The Asylum Seekers Centre of NSW recently issued a public plea for financial support. I thought Croakey readers might be interested in hearing more about the Centre, its clients, and their health needs.
Prabha Gulati, the Centre’s director, and Professor Mark Harris, a doctor who volunteers at the Centre, write:
“In the current political debate about boat people, little attention has been paid to the real problems faced by asylum seekers living in the community in Australia.
Asylum seekers are persons who having fled persecution or other dangers in their countries of origin and transit, are seeking protection and whose application for asylum or refugee status is pending. Many have experienced torture or other forms of trauma associated with organised violence or exile. Some have been awaiting a final determination on their applications for humanitarian protection for more than 10 years as their “case” wends it way through the administrative, legal and political systems.
The immigration status of asylum seekers means that they do not receive social security benefits; many are not permitted to work, consequently nor they eligible for Medicare. Most arrive by plane (not boat – though this last 12 month period may be an exception), come from many countries (predominantly in Asia, Middle East and Africa) and live in the community with support of friends, family or charitable organisations including the Asylum Seekers Centre of New South Wales. Many asylum seekers have complex medical and psychological needs related to pre-arrival experiences such as torture as well as routine health needs.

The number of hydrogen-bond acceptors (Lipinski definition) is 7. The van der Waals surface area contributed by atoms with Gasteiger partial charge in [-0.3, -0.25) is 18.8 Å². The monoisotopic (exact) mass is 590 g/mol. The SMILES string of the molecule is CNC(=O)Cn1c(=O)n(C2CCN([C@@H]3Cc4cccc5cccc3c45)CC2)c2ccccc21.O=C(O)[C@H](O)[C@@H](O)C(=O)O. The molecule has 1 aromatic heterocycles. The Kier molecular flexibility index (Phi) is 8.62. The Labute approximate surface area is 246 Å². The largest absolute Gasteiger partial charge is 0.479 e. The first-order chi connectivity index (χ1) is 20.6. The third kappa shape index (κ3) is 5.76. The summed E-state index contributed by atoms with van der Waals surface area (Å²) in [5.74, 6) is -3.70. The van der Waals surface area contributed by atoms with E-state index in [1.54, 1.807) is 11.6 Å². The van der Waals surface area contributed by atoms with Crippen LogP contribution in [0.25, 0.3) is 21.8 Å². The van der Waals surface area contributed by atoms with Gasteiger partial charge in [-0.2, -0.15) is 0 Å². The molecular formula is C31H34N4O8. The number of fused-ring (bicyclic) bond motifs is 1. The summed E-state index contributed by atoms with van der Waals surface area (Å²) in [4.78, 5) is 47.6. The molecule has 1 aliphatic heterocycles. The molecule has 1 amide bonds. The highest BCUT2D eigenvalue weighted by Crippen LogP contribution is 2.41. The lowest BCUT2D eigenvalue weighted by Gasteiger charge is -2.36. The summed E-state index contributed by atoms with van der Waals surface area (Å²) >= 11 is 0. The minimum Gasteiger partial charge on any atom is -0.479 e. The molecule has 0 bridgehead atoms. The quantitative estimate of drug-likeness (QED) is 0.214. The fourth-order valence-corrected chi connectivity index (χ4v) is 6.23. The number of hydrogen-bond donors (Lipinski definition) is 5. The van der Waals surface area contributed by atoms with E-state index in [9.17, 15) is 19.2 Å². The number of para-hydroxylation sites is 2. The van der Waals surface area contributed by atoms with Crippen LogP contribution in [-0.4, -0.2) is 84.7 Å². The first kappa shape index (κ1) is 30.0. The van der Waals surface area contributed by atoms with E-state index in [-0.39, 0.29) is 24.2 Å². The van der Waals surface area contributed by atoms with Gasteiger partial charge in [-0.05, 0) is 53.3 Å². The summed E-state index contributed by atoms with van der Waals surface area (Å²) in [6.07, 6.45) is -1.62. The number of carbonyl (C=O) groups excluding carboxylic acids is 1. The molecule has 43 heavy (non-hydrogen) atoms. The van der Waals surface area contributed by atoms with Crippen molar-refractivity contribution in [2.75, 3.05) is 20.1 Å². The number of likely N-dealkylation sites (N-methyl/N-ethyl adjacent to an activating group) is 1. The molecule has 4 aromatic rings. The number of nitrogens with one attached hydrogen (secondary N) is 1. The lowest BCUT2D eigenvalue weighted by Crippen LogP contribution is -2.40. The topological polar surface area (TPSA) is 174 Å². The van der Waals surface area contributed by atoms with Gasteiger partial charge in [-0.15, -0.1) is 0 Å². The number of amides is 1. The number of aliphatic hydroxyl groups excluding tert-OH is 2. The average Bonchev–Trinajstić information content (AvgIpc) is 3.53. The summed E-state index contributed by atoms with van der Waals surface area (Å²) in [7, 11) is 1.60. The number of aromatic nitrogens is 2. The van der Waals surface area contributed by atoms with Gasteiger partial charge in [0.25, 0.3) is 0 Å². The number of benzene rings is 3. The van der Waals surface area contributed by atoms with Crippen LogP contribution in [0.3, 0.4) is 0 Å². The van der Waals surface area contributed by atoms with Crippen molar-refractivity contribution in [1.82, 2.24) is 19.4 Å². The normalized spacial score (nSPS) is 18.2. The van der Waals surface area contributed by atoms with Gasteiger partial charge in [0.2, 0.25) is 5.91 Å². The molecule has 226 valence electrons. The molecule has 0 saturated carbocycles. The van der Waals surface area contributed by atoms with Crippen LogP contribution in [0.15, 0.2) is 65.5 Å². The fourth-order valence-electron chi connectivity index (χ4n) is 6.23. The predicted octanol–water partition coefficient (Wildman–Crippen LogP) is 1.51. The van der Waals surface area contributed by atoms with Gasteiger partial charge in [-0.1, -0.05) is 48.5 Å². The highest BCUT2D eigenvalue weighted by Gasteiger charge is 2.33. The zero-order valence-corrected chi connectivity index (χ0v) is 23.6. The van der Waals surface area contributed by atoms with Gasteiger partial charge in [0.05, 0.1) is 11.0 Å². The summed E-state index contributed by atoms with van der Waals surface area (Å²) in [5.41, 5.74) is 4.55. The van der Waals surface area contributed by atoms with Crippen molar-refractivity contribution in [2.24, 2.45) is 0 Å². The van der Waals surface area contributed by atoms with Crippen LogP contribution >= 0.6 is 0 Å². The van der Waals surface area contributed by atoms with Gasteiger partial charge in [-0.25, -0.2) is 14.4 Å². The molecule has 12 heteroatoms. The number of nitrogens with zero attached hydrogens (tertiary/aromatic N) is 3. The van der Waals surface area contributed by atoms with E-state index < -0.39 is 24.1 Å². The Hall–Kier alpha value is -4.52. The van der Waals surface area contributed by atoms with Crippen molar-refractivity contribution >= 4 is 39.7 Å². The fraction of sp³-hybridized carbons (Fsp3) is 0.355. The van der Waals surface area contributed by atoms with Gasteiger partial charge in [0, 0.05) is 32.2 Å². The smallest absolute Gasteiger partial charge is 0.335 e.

Asylum seekers suffer a range of health problems. About a quarter suffer from psychological problems related to or made worse by traumatic experiences in the own country, separation from family, and anxiety and uncertainty about their future in Australia.
A small proportion may have infectious diseases some of which can be serious such as TB. However the most common health problems are due to long term conditions such as arthritis or back problems (sometimes related to trauma), heart disease, high blood pressure, stomach ulcers, diabetes, and epilepsy. Some patients become pregnant while their case is still pending and they therefore need antenatal care and delivery in hospital as they are often at higher risk. Many suffer from dental problems. Most are unable to meet costs associated with their complex health care needs without fee waiver or charitable support.
The Asylum Seekers Centre is a not-for-profit organisation located in Sydney, providing a range of support services for asylum seekers. One of these services is a health care program which is staffed by a part time nurse, a volunteer doctor and several pro bono allied health providers. The following case stories illustrate the types of health issues that asylum seekers present with:
Aisha and Manu arrived in Australia in March 2010 after fleeing from Liberia. Aisha was 26 years old and 7 months pregnant when she first arrived in Australia. For the first month, she and her husband Manu were supported by an African woman who was living on her own. Aisha and Manu were about to become homeless when they came to the Asylum Seekers Centre. They had not yet spoken to a medical practitioner about the pregnancy. They had no further means of supporting themselves.